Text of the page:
Saturday, 12 December 2015

What's your thinking style?

Pic Source: Daily Telegraph
I came across this exercise recently from one of my holiday reading, Socrates' Way by Ronald Gross, that I thought it useful to share with others.  

I have always had a personal bias to IQ testing, especially the ones when applying for a job, HR puts you through a battery of tests, aimed at gauging one's IQ / Intelligence. Google & Microsoft too, up until a few years back, used brainteasers & other puzzles to sift out candidates at interview stages... 

So I've always had a natural aversion and impatience to these tests because I didn't feel comfortable with one number to be associated as a measure of me, my whole self...and thus resisted & challenged the point of such tests for the workplace...

The IQ test was supposed to measure your capacity to think and learn and therefore predict your success in school (and the workplace). However, contemporary psychologists have debunked this whole idea of a single capacity called intelligence. You have no one but at least seven intelligences, according to Harvard psychologist Howard Gardner:
  • Linguistic intelligence
  • Logical-mathematical intelligence
  • Spatial intelligence
  • Musical intelligence
  • Bodily-kinesthetic intelligence
  • Intrapersonal intelligence (knowing yourself)
  • Interpersonal intelligence (knowing other people)

Simple Exercise to pinpoint some of your Strengths

Circle/Note the numbers of these descriptions that you fell apply to you:
  1. You easily remember nice turns of phrase or memorable quotes and use them deftly in conversation.
  2. You sense quickly when someone you are with is troubled about something.
  3. You are fascinated by scientific and philosophical questions like "When did time begin?"
  4. You can find your way around a new area or neighbourhood very quickly.
  5. You are regarded as quite graceful and rarely feel awkward in your movements when learning a new sport or dance.
  6. You can sing on key.
  7. You regularly read the science pages of your newspaper and look at magazines on science and technology.
  8. You note other people's errors in using words or grammar, even if you don't correct them.
  9. You often can figure out how something works or how to fix something that's broken without asking for help.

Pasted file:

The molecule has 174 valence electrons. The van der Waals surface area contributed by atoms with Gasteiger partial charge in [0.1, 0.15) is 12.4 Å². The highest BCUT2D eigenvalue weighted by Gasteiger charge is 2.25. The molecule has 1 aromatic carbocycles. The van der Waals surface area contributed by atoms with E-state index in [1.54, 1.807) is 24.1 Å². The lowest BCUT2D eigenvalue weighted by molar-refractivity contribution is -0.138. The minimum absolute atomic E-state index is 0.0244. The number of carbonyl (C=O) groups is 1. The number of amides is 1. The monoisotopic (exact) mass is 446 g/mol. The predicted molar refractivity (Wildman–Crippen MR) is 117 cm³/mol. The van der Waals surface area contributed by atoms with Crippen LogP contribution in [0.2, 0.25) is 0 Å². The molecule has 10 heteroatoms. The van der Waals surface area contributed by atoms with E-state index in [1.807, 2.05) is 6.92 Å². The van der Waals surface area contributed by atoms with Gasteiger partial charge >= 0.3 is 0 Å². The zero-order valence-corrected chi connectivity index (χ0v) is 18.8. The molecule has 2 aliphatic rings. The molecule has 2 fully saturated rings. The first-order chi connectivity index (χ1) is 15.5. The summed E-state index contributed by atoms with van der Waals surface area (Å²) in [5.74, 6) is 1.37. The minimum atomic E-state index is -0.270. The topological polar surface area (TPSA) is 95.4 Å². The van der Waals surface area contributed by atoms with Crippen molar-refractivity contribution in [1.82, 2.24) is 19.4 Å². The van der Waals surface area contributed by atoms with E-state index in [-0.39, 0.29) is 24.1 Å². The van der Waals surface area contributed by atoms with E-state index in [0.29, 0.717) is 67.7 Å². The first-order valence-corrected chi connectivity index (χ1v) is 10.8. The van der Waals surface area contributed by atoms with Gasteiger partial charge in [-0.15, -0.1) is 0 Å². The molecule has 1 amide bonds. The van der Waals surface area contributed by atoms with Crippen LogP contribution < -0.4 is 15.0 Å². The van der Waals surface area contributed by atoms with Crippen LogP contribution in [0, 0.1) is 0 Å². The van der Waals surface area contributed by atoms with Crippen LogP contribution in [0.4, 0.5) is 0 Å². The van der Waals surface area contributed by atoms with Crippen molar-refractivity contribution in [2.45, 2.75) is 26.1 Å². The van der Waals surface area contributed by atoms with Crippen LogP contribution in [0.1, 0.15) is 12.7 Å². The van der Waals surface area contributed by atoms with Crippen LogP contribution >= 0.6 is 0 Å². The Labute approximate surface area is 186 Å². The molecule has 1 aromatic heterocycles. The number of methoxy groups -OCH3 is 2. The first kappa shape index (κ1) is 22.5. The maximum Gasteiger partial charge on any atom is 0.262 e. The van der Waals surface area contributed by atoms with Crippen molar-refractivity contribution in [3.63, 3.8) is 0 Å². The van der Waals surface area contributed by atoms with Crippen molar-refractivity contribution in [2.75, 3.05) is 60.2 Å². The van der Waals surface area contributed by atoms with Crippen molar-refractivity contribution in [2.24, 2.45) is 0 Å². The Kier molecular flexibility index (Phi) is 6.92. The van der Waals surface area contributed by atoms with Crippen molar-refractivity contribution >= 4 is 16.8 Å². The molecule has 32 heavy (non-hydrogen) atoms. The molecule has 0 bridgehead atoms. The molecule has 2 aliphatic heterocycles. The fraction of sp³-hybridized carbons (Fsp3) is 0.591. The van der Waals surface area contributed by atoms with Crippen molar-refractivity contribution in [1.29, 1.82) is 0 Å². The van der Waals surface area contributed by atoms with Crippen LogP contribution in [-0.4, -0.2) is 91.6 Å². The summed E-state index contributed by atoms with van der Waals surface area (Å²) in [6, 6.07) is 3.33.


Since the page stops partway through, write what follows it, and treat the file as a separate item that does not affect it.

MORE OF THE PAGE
10. You can readily imagine how other people play the roles they do in their work or families and imaginatively see yourself in their roles.
  11. You can remember in detail the layout and landmarks of places you've visited on vacations.
  12. You enjoy music and have favourite performers.
  13. You like to draw.
  14. You dance well.
  15. You organise things in your kitchen, bathroom, and at your desk according to categories and in patterns.
  16. You feel confident in interpreting what other people do in terms of what they are feeling.
  17. You like to tell stories and are considered a good storyteller.
  18. You sometimes enjoy different sounds in your environment.
  19. When you meet new people, you often make connections.
  20. You feel you have a keen sense of what you can and can't do.
If all three descriptions of these trios apply to you, you probably are strong in that intelligence, even if you haven't cultivated it:
  • 1, 8, 17: linguistic intelligence
  • 6, 12, 18: musical intelligence
  • 3, 7, 15: logical-mathematical intelligence
  • 4, 11, 13: spatial intelligence
  • 5, 9, 14: bodily-kinesthetic intelligence
  • 10, 16, 20: intrapersonal intelligence (knowing yourself)
  • 2, 10, 19:  interpersonal intelligence (knowing others)
When I did the exercise, I'd circled: 1, 2, 3, 7, 8, 9, 10, 13, 15, 16, 18, 19, 20.

Bringing it to the workplace

I have come across the Socratic Method which was used by Eli Goldratt in his Theory of Constraints books (I've got one last book of his to read), and hence started to study the method in more detail, to learn and adapt my own way of thinking, apply the methods to my work and life situations, and use it as tool in my day-to-day consulting engagements and coaching sessions. The agile coaching community also refer deeply to the Socratic Method of asking questions, not providing solutions - and it all starts with knowing one's self. If you know yourself, then you'll be aware of your own strengths & weaknesses, as well as being able to at least relate to others.

In the workplace, we often work with teams - and in the agile methods - we aspire to work in self organising, cross-functional teams. As a leader (Scrum Master, Manager, etc.) it is essential to know the dynamics of the team, right down to individual character strengths and motivational values...why not try this exercise with your whole team?? It's bound to shed new light on things?